During our journey to Eastern Europe—a full description of which is attached (Appendix B)—the Commission observed that while Jews are sometimes mentioned on public monuments in Poland, they were not referred to in Russia at all. In Kiev's Babi Yar, for instance, where nearly 80,000 Jews were murdered in September 1941, the word Jew is totally absent from the memorial inscriptions.
Our Commission believes that because they were the principal target of Hitler's Final Solution, we must remember the six million Jews and, through them and beyond them, but never without them, rescue from oblivion all the men, women and children, Jewish and non-Jewish, who perished in those years in the forests and camps of the kingdom of night.
The universality of the Holocaust lies in its uniqueness: the Event is essentially Jewish, yet its interpretation is universal. It involved even distant nations and persons who lived far away from Birkenau's flames or who were born afterward.
Our own country was also involved, Mr. President. The valiant American nation fought Hitler and Fascism and paid for its bravery and idealism with the lives of hundreds and thousands of its sons; their sacrifices shall not be forgotten. And yet, and yet, away from the battlefield, the judgment of history will be harsh. Sadly but realistically, our great government was not without blemish. One cannot but wonder what might have happened had the then American President and his advisors demonstrated concern and compassion by appointing in 1942 or 1943 a President's Commission to prevent the Holocaust. How many victims, Jews and non-Jews, could have been saved had we changed our immigration laws, opened our gates more widely, protested more forcefully. We did not. Why not? This aspect of the Event must and will be explored thoroughly and honestly within the framework of the Commission's work. The decision to face the issue constitutes an act of moral courage worthy of our nation.
The question of how to remember makes up the bulk of the Commission's report. Memorial, museum, education, research, commemoration, action to prevent a recurrence: these are our areas of concern. I hope that these recommendations will be acceptable to you, Mr. President, reflecting as they do the joint thinking of the members of the Commission and its advisors over a period of 7 months.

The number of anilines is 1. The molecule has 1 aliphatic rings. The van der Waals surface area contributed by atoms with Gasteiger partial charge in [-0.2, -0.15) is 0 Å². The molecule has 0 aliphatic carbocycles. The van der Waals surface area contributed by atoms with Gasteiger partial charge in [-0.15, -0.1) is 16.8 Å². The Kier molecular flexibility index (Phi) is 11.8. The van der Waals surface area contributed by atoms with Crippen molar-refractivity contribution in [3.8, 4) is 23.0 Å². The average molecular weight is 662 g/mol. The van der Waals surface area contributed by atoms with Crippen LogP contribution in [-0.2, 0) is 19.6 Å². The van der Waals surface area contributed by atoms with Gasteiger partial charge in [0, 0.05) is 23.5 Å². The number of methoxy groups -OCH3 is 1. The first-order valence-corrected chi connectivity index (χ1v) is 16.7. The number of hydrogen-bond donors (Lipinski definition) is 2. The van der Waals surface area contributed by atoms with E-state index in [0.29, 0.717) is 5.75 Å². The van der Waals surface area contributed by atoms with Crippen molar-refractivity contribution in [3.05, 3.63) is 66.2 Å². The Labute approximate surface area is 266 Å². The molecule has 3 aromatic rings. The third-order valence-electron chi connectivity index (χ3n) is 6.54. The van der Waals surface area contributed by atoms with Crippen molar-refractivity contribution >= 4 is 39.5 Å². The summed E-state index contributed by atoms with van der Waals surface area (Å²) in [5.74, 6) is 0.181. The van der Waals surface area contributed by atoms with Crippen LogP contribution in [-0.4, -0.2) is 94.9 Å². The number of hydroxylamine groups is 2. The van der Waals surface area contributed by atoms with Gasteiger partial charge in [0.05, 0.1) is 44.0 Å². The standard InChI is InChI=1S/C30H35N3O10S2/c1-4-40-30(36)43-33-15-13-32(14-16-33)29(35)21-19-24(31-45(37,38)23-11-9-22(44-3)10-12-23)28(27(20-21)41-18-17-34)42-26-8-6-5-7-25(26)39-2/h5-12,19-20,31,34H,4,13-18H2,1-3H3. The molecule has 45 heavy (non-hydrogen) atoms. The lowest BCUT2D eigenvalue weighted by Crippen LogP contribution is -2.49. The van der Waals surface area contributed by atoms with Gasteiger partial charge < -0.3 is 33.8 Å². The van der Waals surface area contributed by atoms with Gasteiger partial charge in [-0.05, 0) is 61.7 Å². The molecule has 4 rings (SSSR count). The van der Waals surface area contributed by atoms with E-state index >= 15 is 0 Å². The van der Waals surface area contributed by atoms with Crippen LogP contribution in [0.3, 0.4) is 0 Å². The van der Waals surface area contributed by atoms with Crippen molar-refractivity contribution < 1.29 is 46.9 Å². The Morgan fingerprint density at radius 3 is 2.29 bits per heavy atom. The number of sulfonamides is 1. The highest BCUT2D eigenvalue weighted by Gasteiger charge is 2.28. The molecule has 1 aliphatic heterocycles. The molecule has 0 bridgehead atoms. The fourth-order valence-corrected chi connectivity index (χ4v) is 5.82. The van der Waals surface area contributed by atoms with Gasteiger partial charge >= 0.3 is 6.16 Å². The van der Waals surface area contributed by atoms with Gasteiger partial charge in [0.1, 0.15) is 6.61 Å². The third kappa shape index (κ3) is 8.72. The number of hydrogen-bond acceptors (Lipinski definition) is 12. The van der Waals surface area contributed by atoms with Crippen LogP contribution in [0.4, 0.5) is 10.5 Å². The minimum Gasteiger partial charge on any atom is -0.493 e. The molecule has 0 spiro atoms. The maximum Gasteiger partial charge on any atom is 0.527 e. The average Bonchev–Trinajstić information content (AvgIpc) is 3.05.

During that time, we held meetings and hearings and studied known and hitherto undisclosed material. Our hope was to reach a consensus among our diverse membership, which includes academicians and civic leaders, Christians and Jews, native Americans and survivors from the deathcamps who found a welcome and a refuge here and who now, as American citizens, enjoy the privileges of our democracy.
Special attention was paid to the opinions, views, and feelings of the survivors, men and women who know the problems from the inside and who ask for nothing more than the opportunity to show their gratitude. "Our adopted country was kind to us," says Commissioner Sigmund Strochlitz, "and we wish to repay in some way by helping to build a strong and human society based on equality and justice for all." Their willingness to share their knowledge, their pain, their anguish, even their agony, is motivated solely by their conviction that their survival was for a purpose. A survivor sees himself or herself as a messenger and guardian of secrets entrusted by the dead. A survivor fears he or she may be the last to remember, the last to warn, the last to tell the tale that cannot be told, the tale that must be told in its totality, before it is too late, before the last witness leaves the stage and takes his awesome testimony back to the dead.
In the hope that you will enable this testimony to be brought to the attention of the American people, and the world, I submit the attached report to you, Mr. President.
The Honorable Jimmy Carter
President of the United States
Washington, D.C. 20500
Download Full Report (PDF)